Islampur (Murshidabad), Feb. 20: At 16, Safikul Sheikh is the only breadwinner in his family. He has been, for the past two years. And he still manages to attend school every day.
Eight winters ago, his father had introduced him to the profession for which he was naturally equipped ' begging. His legs shrivelled below the knee since birth, Safikul came to Islampur bus stand in his father’s arms from their house at Suparigola village, 240 km from Calcutta.
Panjatan Sheikh, a daily labourer, had six mouths to feed at home and an income of not more than Rs 500 a month. He figured out that his crippled son could make easy money.
For three years, Safikul dragged himself up buses, tapped passengers with his little fingers and asked for help.
In the middle of his busy schedule ' changing buses and ensuring that he did not travel too far from Islampur ' he saw children like him go to school, many of them in their father’s arms.
He wished he could get out of his workday dress ' shorts and a tattered T-shirt ' and slip into a school uniform.
His brother Ramjan, two years younger but with both legs all right, went to the village school.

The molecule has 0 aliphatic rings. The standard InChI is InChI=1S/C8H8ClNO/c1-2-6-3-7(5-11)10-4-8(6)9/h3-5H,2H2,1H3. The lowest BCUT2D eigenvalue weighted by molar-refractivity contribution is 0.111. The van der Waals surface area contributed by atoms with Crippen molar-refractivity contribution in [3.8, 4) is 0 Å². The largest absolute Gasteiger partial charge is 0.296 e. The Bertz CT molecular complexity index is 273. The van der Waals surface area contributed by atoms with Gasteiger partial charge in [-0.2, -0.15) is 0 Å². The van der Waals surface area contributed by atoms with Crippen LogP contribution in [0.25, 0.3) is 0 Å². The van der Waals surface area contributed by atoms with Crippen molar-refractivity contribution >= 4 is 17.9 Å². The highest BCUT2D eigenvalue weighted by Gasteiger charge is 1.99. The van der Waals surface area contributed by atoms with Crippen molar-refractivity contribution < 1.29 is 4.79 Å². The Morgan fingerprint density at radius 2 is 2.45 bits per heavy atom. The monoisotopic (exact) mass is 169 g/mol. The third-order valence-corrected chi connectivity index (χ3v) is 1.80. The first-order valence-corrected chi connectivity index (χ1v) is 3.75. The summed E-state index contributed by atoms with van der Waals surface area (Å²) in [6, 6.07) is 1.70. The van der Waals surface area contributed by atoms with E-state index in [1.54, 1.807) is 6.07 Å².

One day in 2001, Safikul rode a hand-pedalled tricycle that an NGO had given him to the local Malibari Primary School and sought admission.
The authorities were stunned. “He came alone and, speaking to him, we could make out his eagerness to study. We took him in,” said Samar Biswas, the headmaster.
Today, Safikul is in Class V of Amirabad High Madarsa in Raninagar and still begs, earning between Rs 50 and Rs 100 a day.
Before joining school, Safikul had assured his parents that he would continue to beg and contribute to the family. He had to. “My father did not like the idea of my going to school for fear that I would stop begging,” Safikul said.
He has no complaints against Panjatan. “We are very poor' he was forced to introduce me to begging, but as each day passed and I saw the children go to school I thought I must, too,” he said.
Safikul’s mother Mamata Bibi persuaded his father to allow him to study. “I saw my other son attend school'.” she said.
Initially, his father escorted him to the Islampur bus stand, 20 km from their house, and left for his own work. At day’s end, he picked him up from another bus stand.
The situation became difficult two years ago when Panjatan developed a heart problem and was unable to work any more. Safikul was firm, though, in his mind.
He got two of his sisters married in 2001 and 2003 with money raised mostly by begging. Along with Ramjan, who is in Class VII, he takes lessons from a private tutor who charges Rs 200 a month.
“My teachers appreciate my hard work and my mates love me and help with my studies,” Safikul said. He harbours a dream of making it to a government officer’s chair.
“Safikul is intelligent and asks his teachers relevant questions in class,” said Abu Bakkar, the headmaster of Amirabad High Madarsa.